You'll need to do nearly the same thing with the ground_scroll behavior used to scroll the ground and mountains in the first levels. While nearly the same behavior can be used to scroll the tunnel, the difference is that in level 4 when you reach the end of the tunnel, you don't want it to loop. You want to get your bonus points and then jump to level 1.
In the internal cast, select the move_ship and ground_scroll behaviors by clicking one, and then Ctrl/Command clicking the other. Press Ctrl/Command+C to copy both behaviors. Click an empty member slot and press Ctrl/Command+V to paste in the two behaviors.
You should now rename the two new behaviors in order to distinguish them from their counterparts.
Rename the new move_ship behavior to move_ship_tunnel. Rename the new ground_scroll behavior to tunnel_scroll. Drag move_ship_tunnel from the internal cast and drop it onto the player's ship sprite in level 4. Drag the tunnel_scroll behavior and drop it onto the tunnel sprite. Set the time to scroll to 60000 milliseconds (60 seconds).
You can now modify the two behaviors to make them work within the bonus level. Let's begin by modifying the tunnel_scroll behavior.
Right-click the tunnel sprite, in channel 1, and select Script from the context menu.
The ground scroll and tunnel scroll behaviors are essentially identical. The only thing you need to change is the conditional test within the enterFrame handler that checks to see if the "virtual camera" is beyond the right edge of the bitmap, causing it to loop if it is.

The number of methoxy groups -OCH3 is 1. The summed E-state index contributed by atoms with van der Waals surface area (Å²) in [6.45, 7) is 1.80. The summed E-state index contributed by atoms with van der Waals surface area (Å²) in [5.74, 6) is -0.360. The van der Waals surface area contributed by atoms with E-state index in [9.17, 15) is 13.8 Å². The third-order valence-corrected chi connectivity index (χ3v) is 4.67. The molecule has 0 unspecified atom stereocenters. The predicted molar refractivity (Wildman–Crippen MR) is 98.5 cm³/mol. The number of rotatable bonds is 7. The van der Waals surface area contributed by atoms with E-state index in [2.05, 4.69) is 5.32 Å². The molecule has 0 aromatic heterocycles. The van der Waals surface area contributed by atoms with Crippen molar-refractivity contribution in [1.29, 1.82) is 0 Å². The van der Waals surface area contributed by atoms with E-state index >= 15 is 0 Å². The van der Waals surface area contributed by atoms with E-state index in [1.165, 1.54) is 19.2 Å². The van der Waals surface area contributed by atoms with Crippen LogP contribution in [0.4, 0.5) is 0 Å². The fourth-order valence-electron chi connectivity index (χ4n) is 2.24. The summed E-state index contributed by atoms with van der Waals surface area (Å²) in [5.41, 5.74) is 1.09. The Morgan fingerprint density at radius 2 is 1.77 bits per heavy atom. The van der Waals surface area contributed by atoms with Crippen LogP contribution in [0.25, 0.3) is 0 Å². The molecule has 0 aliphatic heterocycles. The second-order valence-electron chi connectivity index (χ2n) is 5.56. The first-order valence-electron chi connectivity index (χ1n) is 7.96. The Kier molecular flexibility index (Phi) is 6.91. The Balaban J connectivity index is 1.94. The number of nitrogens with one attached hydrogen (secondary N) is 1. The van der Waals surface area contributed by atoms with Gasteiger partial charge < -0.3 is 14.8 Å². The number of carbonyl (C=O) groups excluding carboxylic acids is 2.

Modify the behavior as follows.
Within the enterFrame handler find the following chunk of Lingo:
if myRect.right > sp.member.rect.right then myRect.right = 800 myRect.left = 0 end if
Change the two lines within the test to read as follows:
if myRect.right > sp.member.rect.right then doScore(5000) _movie.go("level1") end if
Now, if the right edge of the bitmap is reached, 5000 points will be added to the score and the movie will jump to the level1 marker.
That's all the modification the scroll behavior needs. You can now modify the behavior attached to the player's ship so that instead of checking for collisions against the enemy list with the sprite.intersects command, you use the getPixel method.
Right-click the player's ship in level 4 and select Script from the context menu. Modify the script so that it appears as follows: